In Sicily by Norman Lewis

4.5 out of 5 stars

A copy of this was provided free of charge from the publisher in return for an honest review.

Sicily is an island that Norman Lewis grew to love after he first visited there during the war. He married the daughter of a Sicilian Mafiosi and returned many times over a sixty-year period. The mafia was the theme of his first book on the island and this one is dedicated to a journalist, Marcello Cimino, killed by a bomb. This book is an account of his return to the island in the late 1990s and is partly a love letter to the place and partly a lament to the current state of affairs. He nostalgically looks back to the past and happy times spent on there, revisits old haunts and catches up with friends all over the island.

At this time the mafia is still a significant force in the island and by travelling around with the locals, he comes across their nefarious activities. However this is a time of change; their iron grip, along with that of the church and landowners under the feudal system is beginning to lessen. But if you know where to look, you can still see ancient rituals that predate even the Roman period.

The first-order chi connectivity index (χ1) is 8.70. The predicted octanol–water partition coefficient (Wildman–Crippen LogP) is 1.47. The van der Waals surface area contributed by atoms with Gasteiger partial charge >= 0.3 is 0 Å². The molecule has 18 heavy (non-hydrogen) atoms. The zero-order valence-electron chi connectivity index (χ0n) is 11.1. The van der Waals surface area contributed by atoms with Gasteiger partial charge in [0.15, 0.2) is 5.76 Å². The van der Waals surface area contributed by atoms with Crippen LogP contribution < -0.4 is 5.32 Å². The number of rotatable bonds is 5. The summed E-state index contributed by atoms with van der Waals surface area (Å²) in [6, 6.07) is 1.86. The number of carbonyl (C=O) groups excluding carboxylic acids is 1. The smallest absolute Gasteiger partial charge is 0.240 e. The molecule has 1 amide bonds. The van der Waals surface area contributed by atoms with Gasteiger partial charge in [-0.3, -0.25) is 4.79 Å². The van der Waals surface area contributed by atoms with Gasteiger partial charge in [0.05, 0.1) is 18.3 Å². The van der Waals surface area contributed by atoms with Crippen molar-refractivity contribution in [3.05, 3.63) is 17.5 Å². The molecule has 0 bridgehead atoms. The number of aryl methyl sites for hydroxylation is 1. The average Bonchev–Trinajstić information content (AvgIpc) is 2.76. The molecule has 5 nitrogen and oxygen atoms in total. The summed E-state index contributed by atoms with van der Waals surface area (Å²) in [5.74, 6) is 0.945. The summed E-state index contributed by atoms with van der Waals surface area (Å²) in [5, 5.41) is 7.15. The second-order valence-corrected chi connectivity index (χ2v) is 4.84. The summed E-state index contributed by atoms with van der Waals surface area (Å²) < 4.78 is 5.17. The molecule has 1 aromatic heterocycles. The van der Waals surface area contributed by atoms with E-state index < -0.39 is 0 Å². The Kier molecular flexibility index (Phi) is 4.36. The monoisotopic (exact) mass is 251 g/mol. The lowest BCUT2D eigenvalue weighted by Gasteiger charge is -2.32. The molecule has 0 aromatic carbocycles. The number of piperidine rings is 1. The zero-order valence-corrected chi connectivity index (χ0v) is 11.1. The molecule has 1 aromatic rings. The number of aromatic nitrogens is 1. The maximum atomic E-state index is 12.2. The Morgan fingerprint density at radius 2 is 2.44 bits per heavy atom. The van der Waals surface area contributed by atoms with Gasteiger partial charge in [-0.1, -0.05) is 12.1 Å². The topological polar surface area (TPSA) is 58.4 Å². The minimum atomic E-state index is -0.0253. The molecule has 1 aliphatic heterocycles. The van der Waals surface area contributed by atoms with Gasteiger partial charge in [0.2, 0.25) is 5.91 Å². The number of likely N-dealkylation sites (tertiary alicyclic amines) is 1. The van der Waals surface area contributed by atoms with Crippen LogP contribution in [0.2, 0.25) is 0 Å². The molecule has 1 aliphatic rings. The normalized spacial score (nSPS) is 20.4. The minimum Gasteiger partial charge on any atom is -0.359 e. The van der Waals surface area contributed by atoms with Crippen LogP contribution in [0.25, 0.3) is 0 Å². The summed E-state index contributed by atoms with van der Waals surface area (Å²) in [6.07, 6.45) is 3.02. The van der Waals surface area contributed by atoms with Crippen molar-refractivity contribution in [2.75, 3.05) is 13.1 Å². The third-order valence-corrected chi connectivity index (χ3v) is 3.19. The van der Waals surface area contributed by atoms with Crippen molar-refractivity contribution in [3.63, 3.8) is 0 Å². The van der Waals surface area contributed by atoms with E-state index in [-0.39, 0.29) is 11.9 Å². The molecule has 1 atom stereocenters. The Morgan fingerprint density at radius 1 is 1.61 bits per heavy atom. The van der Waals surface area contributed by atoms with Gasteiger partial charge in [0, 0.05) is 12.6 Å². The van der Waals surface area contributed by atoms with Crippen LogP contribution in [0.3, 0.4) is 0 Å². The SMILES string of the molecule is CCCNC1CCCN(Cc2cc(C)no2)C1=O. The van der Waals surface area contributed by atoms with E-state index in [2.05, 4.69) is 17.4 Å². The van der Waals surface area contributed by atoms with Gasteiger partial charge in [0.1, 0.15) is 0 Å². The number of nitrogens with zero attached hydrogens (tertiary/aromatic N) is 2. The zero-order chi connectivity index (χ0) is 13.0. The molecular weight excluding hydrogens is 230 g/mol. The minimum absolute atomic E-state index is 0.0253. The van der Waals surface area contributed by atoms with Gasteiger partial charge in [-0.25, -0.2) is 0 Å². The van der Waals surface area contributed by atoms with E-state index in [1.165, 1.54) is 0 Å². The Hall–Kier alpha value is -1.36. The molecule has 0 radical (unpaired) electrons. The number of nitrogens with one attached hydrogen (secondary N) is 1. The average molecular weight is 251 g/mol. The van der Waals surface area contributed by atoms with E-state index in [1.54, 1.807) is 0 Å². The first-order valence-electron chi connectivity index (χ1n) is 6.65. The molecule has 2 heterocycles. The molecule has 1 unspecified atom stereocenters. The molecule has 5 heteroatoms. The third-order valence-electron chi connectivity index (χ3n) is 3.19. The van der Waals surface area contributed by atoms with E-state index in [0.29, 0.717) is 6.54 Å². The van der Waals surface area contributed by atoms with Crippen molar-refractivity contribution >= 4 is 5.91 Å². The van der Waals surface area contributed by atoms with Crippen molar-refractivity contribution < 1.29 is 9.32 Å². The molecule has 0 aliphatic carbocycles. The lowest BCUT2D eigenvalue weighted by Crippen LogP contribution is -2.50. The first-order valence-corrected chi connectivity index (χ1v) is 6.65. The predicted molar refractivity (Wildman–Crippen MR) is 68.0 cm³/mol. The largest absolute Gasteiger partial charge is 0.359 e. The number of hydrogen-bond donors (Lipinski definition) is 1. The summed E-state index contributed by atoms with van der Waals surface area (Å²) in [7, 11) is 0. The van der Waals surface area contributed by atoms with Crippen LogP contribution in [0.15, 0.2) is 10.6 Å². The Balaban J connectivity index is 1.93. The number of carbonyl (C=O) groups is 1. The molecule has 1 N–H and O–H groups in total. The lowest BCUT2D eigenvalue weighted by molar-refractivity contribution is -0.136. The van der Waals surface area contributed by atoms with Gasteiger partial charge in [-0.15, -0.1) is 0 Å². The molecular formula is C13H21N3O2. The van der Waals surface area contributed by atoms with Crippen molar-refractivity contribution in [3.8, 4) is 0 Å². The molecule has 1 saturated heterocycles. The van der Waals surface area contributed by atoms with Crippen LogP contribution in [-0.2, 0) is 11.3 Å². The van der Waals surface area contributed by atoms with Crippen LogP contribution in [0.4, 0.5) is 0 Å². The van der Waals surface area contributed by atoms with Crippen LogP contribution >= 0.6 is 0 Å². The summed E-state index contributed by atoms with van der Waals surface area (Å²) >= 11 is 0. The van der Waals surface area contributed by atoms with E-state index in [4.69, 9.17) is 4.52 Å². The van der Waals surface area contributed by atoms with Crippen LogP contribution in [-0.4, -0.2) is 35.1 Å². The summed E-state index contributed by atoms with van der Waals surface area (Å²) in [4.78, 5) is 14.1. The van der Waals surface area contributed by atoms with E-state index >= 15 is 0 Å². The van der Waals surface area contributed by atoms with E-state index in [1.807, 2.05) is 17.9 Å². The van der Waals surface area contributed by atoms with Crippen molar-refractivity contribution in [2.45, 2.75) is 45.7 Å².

There is something about Lewis’s writing that makes this a please to read. He has a falcon’s eye for detail and has the language to paint an evocative scene of the places he visits in just a few sentences. Kind of wish I had read The Honoured Society before this, but I still have that treat for another day.

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2 Comments

  1. I wonder if he mentions one insight about Sicilian attitudes that I came across in our guidebook a few years ago. It said Sicilian people have little regard for rules or laws – they view them as ‘suggestions.’ An insight which explained why we would regularly meet people driving the wrong way down a one way street, or parking where there was a no parking sign etc. All these signs/rules were merely suggestions….

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      July 25, 2019 at 8:40 pm

      As I say, rules are there to be made not obeyed. He doesn’t specifically mention that, but you get that gist from the prose and the way that he knows the islanders so well. We were there last week and having driven around some of the island, I can attest to their very different interpretation of the traffic laws…

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